Note: This is the second of a two-part series.

It’s not enough to know that male midlife crisis can lead to inappropriate hostility, criticism, passive-aggressive behavior, cynicism, affairs, an unhappy marriage, family desertion, impulsive job changes, monetary loss, poor investments, low self-esteem, drug abuse and alcoholism.

You have to also know what to do about it.

The following is a list of coping skills and survival strategies gleamed from Gaye Courter and Pat Gaudette’s book How To Survive Your Husband’s Midlife Crisis (Perigee).

If you are a woman coping with your man’s midlife crisis:

  • Don’t knee jerk with reactivity too soon.  Listen thoughtfully to him:  it may be difficult to hear what he is saying.  What is underlying his words?  Is he telling you he feels neglected and unloved?  Is he really looking to leave you, or to just make some changes?  Could you assist him in coping with and making sense of his feelings?
  • Remind yourself that anger hurts you more than him.  If you control your anger, you control yourself.  Don’t let anger become a way of life for you.
  • Plan to give the relationship your best shot—no matter what he does.
  • Take care of yourself—mentally, physically, emotionally and spiritually.
  • Take care of your children.  They can be the unwitting victims of your internal anger.
  • Don’t jump to the worst conclusions.  In the heat of the moment, we tend to think the worst will happen.
  • Use words carefully—they are hard to recall.
  • Avoid alcohol or non-prescription drugs.  They won’t help.
  • Be responsible for your own actions and quit trying to be in charge of his.
  • Write a list of what you appreciate about him—and add to it whenever you can.  Then regularly tell him what you appreciate, admire, like and respect about him.
  • You may not be able to stop how you feel, but you can control your actions and your words.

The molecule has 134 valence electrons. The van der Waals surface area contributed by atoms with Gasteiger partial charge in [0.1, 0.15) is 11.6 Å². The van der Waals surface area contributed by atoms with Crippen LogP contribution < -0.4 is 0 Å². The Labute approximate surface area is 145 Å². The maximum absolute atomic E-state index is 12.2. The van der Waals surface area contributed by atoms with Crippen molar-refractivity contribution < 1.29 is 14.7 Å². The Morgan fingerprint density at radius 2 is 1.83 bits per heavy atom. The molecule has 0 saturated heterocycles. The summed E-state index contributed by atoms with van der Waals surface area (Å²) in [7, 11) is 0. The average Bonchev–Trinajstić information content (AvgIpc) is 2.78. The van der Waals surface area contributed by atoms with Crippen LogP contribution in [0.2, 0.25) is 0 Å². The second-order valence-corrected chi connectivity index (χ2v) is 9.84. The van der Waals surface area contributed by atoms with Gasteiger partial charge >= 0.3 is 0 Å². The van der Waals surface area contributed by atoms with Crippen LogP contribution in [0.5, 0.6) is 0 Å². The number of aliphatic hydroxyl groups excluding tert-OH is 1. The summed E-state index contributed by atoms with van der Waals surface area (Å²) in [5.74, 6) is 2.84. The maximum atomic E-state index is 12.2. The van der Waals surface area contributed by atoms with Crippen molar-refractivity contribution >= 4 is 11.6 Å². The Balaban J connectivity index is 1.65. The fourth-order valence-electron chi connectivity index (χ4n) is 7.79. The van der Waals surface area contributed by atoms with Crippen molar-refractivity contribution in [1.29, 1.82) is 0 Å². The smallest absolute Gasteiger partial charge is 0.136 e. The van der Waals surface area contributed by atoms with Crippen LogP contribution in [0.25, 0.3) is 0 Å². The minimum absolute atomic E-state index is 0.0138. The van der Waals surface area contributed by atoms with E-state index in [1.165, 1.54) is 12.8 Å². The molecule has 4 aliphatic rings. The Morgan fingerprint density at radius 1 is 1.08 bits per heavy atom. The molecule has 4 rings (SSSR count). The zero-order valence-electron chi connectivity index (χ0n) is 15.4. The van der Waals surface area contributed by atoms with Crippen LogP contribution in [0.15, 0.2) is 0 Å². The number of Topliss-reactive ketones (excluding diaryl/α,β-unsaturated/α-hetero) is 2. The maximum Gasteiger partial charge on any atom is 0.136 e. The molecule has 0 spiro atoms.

• Keep an optimistic, positive attitude about the relationship and about the future.  It can be very infectious and stabilizing.  Don’t lose sight of what brings you peace of mind, joy, hope, fun, personal fulfillment and close human connection in the myriad other areas of your life outside your primary relationship.
  • You might find it useful to visit support websites. Many people have gone through this experience and there may be compatriots out there to lend you aid and emotional support.

 

If you are a man dealing with your own midlife crisis:

  • You need to answer these questions:  What have I learned?  What do I value?  What do I hold dearest in my life?  What am I willing to do to keep what I value?
  • Spend some time thinking about what you want besides a potential other woman.  She is a symptom for what else what might be missing in your life.
  • If you have kids, give them plenty of attention, and join in as many activities with them as possible.
  • Monitor your consumption of alcohol, which is a depressant, and will interfere with your sleep.  Also ration your coffee and colas, and stop at noon.  These may not have bothered you in the past, but our bodies change.
  • Give something back to your community.
  • Make a list of what you want to experience, accomplish or achieve before you die, and then live your life trying to actualize those goals.
  • Look at what you like, love, respect and admire about yourself and where in life you feel you’ve been successful.

Has your relationship turned cold and distant? Neil’s book Love, Sex, and Staying Warm can help you rekindle your passion.

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